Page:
I have it isolated in a Rubbermaid container with some live rock. It won't really eat any types of fish food I have introduced.
<It's unfortunate, but you're right, it won't eat any of those foods.>
Let me know if you need any more info. Would love to ID this guy.
<I think that thanks to your latest information we're probably good to go. I'd still check those gills and mantle though, in order to confirm or refute. Take care, LynnZ>

Re: Re: Flatworm Identification: Actually, A Nudibranch: Dendrodoris nigra or fumata -- 2/17/10
It's been in my tank for a year or longer.
<Evidently, it's had enough sponges available to sustain it thus far. You'd be surprised though, how long it can take for some marine animals to starve to death. What concerns me is that unless you have a very large tank indeed with a lot of rock and available sponges in it, a large Nudi such as yours could finally exhaust the food supply and die. Six inches of any animal dying/decomposing in a tank is a problem. Personally, I wouldn't take the chance, but it's ultimately up to you. If you feel it's worth the risk, go for it. Just keep an eye out for trouble and be ready to act. In cases where there's less risk, I advise people to keep an eye on the critter, and remove if/when it seems to be in decline. The problem with this critter is that you may not see it again, even after it's dead.>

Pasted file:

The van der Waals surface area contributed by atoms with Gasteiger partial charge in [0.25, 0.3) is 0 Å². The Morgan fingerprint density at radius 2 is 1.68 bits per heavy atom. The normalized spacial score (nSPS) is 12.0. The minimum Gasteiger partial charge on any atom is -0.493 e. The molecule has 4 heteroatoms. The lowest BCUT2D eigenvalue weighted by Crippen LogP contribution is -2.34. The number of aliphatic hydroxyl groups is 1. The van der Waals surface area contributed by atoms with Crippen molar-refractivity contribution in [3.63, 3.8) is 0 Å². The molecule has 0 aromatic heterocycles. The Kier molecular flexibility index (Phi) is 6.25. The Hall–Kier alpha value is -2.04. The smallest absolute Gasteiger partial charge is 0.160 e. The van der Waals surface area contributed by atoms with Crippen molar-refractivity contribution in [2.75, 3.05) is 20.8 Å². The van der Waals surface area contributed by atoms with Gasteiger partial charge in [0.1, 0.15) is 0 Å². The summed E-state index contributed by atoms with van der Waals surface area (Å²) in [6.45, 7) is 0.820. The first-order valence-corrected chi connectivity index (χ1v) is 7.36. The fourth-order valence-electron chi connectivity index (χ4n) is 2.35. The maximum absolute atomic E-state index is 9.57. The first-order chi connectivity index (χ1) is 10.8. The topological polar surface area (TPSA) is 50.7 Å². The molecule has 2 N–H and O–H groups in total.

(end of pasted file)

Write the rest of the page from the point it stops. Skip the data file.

So the food supply is def good for it. I just want to now if it's harmful? To me if touched accidentally or to fish or corals...
<There shouldn't be a problem if you accidentally touch it, but I would avoid all contact. Although there are no cerata with cnidosacs/nematocysts to actually sting you, you may be sensitive/have a reaction to something else on the skin of the Nudibranch. Different people have different levels of sensitivity to things. As for the fish and other livestock, with the exception of the prey sponges, they should be fine.>